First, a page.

a reservoir vertically extending to a position spaced above the top of said first chamber;
a liquid feed opening between said reservoir and said first chamber; and
a flush cup extending downwardly into said first chamber and having a restricted opening at the bottom thereof spaced above and adjacent the bottom of said first chamber.
9. The apparatus as claimed in claim 8 wherein said reservoir is closed and further including a control opening between said reservoir and said first chamber, said control opening being exposed to the atmosphere as the liquid level in said first chamber is drawn down to allow flow of liquid from said reservoir through said feed opening to said first chamber.
10. The apparatus as claimed in claim 9 wherein said feed opening and said control opening are contiguous.
11. Liquid feeding apparatus comprising:
a first chamber having an open top;
a reservoir vertically extending to a position spaced above the top of said first chamber and having a closed top;
a liquid feed opening and a control opening between said reservoir and said first chamber, said control opening being exposed to the atmosphere as the liquid level in said first chamber is drawn down to allow flow of liquid from said reservoir through said feed opening to said first chamber; and
a flush cup supported at the top of said first chamber, said cup extending downwardly into said first chamber and having a restricted opening at the bottom thereof spaced above and adjacent the bottom of said first chamber.
12. The apparatus as claimed in claim 11 and further including a liquid level indicator chamber having a closed upper end and having a height, extending above the top of said first chamber, said control opening communicating said indicator chamber with said first chamber adjacent and below the upper end of said first chamber, wall means preventing communication thereabove, said apparatus further including a vent opening communicating the upper ends of said indicator chamber and said reservoir.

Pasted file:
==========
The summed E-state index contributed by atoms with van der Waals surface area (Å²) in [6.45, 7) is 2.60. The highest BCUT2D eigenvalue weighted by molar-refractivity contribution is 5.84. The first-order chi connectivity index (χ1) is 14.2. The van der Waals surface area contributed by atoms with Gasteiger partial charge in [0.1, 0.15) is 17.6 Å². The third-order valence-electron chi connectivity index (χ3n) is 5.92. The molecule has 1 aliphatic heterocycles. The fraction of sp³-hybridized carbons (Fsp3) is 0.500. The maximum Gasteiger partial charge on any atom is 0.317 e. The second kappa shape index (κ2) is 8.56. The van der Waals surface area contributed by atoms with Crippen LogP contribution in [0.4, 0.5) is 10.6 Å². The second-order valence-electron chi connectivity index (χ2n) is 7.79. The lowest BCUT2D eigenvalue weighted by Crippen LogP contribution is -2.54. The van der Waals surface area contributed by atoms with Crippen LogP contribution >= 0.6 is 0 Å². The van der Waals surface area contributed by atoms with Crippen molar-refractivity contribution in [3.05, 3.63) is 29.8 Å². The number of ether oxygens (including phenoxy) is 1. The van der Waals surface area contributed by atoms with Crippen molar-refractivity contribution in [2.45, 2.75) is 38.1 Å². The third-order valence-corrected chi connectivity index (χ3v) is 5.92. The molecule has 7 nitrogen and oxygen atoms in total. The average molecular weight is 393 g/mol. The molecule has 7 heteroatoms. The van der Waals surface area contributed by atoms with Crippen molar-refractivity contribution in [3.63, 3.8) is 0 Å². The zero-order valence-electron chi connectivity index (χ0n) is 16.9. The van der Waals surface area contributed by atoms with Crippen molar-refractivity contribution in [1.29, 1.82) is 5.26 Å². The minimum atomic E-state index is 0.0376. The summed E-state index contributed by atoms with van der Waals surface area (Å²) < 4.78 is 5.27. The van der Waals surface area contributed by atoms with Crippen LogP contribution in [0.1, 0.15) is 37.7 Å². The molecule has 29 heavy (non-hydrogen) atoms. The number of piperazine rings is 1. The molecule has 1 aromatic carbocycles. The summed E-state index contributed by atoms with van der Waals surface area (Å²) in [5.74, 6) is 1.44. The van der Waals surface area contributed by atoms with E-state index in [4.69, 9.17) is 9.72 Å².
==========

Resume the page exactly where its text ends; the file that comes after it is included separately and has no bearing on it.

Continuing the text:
13. The apparatus as claimed in claim 12 and further including a syphon tube extending from adjacent the lower portion of said reservoir, through the top thereof and thence to said first chamber.
14. The apparatus as claimed in claim 13 in which said restricted opening is of smaller area than the sample entrance of a probe to be cleaned whereby a pump may be operated to draw cleaning liquid through said sample entrance more rapidly than said flush cup may be replenished with cleaning liquid from said reservoir thereby causing air bubbles entrained in cleaning liquid to enter said sample entrance after an initial continuous flow of cleaning liquid.
15. Probe mounting and positioning apparatus comprising
a holder to which said probe is secured;
guide structure in said holder;
a guide housing having a guide channel therein, said guide structure extending into said guide channel, said guide channel together with said guide structure defining raised and lowered probe positions;
a biasing member secured to said holder;
a latch adjacent the upper end of said guide channel adapted to releasably secure said holder in said raised probe position; and